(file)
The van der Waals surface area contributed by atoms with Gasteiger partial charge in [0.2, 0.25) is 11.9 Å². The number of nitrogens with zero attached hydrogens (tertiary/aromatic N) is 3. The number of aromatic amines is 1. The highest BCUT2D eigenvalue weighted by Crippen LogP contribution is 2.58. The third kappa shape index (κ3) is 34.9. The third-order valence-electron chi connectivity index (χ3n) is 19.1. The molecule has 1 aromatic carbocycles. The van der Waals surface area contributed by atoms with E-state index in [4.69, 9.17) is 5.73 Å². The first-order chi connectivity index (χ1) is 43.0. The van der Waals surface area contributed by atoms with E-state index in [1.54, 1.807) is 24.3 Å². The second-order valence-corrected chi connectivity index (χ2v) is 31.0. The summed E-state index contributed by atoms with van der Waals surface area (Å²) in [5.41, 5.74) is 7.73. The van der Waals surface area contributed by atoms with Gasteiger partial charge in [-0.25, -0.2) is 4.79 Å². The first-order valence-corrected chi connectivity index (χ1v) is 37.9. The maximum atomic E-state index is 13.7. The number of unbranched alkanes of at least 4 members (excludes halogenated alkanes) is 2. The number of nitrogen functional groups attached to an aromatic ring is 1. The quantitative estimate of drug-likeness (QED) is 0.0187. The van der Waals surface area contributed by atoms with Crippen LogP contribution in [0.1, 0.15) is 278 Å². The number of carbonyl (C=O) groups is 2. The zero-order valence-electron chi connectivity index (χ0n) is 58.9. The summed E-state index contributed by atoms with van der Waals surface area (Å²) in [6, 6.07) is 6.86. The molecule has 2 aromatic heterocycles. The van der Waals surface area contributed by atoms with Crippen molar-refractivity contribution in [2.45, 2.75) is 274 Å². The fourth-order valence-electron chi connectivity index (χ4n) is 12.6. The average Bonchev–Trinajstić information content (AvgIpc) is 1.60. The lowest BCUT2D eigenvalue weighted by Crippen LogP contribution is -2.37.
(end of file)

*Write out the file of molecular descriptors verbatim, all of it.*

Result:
The van der Waals surface area contributed by atoms with Gasteiger partial charge in [0.2, 0.25) is 11.9 Å². The number of nitrogens with zero attached hydrogens (tertiary/aromatic N) is 3. The number of aromatic amines is 1. The highest BCUT2D eigenvalue weighted by Crippen LogP contribution is 2.58. The third kappa shape index (κ3) is 34.9. The third-order valence-electron chi connectivity index (χ3n) is 19.1. The molecule has 1 aromatic carbocycles. The van der Waals surface area contributed by atoms with E-state index in [4.69, 9.17) is 5.73 Å². The first-order chi connectivity index (χ1) is 43.0. The van der Waals surface area contributed by atoms with E-state index in [1.54, 1.807) is 24.3 Å². The second-order valence-corrected chi connectivity index (χ2v) is 31.0. The summed E-state index contributed by atoms with van der Waals surface area (Å²) in [5.41, 5.74) is 7.73. The van der Waals surface area contributed by atoms with Gasteiger partial charge in [-0.25, -0.2) is 4.79 Å². The first-order valence-corrected chi connectivity index (χ1v) is 37.9. The maximum atomic E-state index is 13.7. The number of unbranched alkanes of at least 4 members (excludes halogenated alkanes) is 2. The number of nitrogen functional groups attached to an aromatic ring is 1. The quantitative estimate of drug-likeness (QED) is 0.0187. The van der Waals surface area contributed by atoms with Crippen LogP contribution in [0.1, 0.15) is 278 Å². The number of carbonyl (C=O) groups is 2. The zero-order valence-electron chi connectivity index (χ0n) is 58.9. The summed E-state index contributed by atoms with van der Waals surface area (Å²) in [6, 6.07) is 6.86. The molecule has 2 aromatic heterocycles. The van der Waals surface area contributed by atoms with Crippen molar-refractivity contribution in [2.45, 2.75) is 274 Å². The fourth-order valence-electron chi connectivity index (χ4n) is 12.6. The average Bonchev–Trinajstić information content (AvgIpc) is 1.60. The lowest BCUT2D eigenvalue weighted by Crippen LogP contribution is -2.37.